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    2. Stuff like this always makes me wonder if there was a licensing deal that fell through, or if the devs were trying from the start to make a serial numbers filed off adaptation

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    3. Considering the Elvira games were also based on an existing horror franchise, a licensing deal that fell through wouldn't be all that surprising.

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    4. Hunh now that Ethanland mentions it....the sequel DID drop in 1992 and instead of Wax scenes the wiki says " these worlds comprise "God's video game," where God and the devil battle over the fate of the world, each victory being reflected in events occurring in the real world", and the protagonists become people in that world (even thinking they are that person sometimes). That is a heck of a lot of overlap.

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    5. This comment has been removed by the author.

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    6. Maybe this interview could shed some light to the matter: https://archive.org/details/ZeroIssue28Feb92/page/n53

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    7. It seems that they changed the Marquis de Sade scenario for the Jack the Ripper one on the eleventh hour.

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    8. Oh yeah that clears up a lot all right. Its definitely a numbers filed off then....only question is whether or not they had tried to get a deal with the movie company and lost it or not.

      And on the scenario change. That makes sense. If I recall correctly the Dracula one they changed to zombies was a seduction scene in the movie, and the De Sade scene was him trying to dance the Masochism Tango with the heroine. They might have had just a small problem trying to adapt those. De Sade swordfight woulda still been awesome though.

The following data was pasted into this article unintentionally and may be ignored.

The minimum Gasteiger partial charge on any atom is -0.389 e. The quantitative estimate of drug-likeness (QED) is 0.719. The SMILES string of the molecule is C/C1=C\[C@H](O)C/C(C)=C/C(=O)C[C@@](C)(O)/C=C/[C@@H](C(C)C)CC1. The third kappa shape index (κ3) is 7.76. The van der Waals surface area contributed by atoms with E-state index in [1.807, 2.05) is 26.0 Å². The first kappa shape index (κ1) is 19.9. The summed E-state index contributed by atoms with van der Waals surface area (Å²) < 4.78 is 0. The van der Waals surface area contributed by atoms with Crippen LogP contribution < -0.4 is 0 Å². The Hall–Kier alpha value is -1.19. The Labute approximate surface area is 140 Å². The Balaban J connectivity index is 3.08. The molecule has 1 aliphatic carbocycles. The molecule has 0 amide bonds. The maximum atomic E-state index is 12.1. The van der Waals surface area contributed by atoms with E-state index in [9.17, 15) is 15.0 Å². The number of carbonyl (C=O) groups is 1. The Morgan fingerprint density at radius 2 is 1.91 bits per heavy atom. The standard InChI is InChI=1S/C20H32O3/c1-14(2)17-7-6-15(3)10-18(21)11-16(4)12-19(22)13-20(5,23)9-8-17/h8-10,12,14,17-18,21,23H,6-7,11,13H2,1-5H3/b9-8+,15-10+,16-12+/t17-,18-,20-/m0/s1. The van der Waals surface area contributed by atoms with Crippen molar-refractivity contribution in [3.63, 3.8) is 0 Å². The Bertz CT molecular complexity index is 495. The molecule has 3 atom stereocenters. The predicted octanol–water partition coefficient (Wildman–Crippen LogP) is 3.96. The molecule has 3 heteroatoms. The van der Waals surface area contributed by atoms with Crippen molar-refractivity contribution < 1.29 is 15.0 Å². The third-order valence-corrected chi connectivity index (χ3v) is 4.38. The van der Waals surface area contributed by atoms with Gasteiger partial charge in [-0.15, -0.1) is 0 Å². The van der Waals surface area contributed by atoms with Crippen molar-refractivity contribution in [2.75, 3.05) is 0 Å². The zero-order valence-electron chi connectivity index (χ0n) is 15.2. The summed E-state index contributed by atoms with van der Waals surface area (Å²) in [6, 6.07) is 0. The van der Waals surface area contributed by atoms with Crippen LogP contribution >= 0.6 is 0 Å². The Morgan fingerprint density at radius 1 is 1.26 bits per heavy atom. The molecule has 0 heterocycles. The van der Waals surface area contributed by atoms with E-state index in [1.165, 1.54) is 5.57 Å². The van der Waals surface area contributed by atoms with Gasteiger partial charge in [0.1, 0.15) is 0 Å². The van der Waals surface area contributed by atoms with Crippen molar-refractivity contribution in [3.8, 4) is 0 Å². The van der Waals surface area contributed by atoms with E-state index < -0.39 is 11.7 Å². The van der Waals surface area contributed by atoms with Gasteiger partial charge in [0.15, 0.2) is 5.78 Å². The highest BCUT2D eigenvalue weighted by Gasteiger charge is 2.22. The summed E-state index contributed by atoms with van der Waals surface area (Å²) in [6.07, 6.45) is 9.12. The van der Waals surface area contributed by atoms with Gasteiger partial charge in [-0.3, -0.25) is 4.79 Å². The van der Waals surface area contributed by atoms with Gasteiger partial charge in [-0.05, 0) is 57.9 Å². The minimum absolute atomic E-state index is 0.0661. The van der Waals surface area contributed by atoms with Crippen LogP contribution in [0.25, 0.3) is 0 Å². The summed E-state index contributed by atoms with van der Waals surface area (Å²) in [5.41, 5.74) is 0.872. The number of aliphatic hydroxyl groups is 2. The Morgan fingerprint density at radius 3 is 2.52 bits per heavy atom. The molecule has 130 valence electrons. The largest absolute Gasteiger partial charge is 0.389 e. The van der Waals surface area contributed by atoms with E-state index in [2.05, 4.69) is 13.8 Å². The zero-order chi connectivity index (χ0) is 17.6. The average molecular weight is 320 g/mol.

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    9. Forgot to say thank you for finding the article EonFafnir.

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  14. The film is fun I think.

    And please add me to the list of people for who the horrorsoft games never clicked. I learnt to love Simon The Sorcerer 1 with time (it is still one of the most beautiful adventures out there) but their tendency to have a mean anti charismatic main character also pulls me away from the fun in their point n click era.

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    1. Sorry to be pedantic, whom. I know, me. I know. Mobile phone and watching and anime at the same time.

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  15. Also, I find it somewhat funny that game number 333 (the little brother of 666) is a horror game.

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  16. Regarding killing things: things go faster if you hit stuff in a certain order.

    Regarding the sound and music: you would really really do yourself a favor in the music department if you changed the game to the Amiga version (I could even provide you with the necessary files and settings for WinUAE because I played the game back in January)

    Also: never forget checking the inside of pots etc.

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  17. Quick note on combat: Apparently most enemies have weak spots, and aiming for them kills them much faster than general attacks. This may be the reason why you sometimes kill them without being hit once, and sometimes get destroyed without seemingly harming them at all.

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  18. You absolutely need to map every period except maybe the graveyard one. Without this you have no hope of winning.

    In general, the game has a great atmosphere and some genuinely interesting ideas and puzzles, but is ridiculously unforgiving in that missing a single item or failing to perform a set of actions in precisely the right order will render it unwinnable. For example, it's perfectly possible to make a mistake at the very beginning of one of the periods, only to find you're missing a vital item near the end. Also, there are lots and lots of red herring items.

    What's worse, sometimes logical solutions won't work. One I can think of is in London, where you specifically need the sword cane to fight - even though you can find a sabre and a shotgun, you can't use them!

    Now that I think of it, the game does remind me of some of the most unfair Fighting Fantasy gamebooks.

    ReplyDelete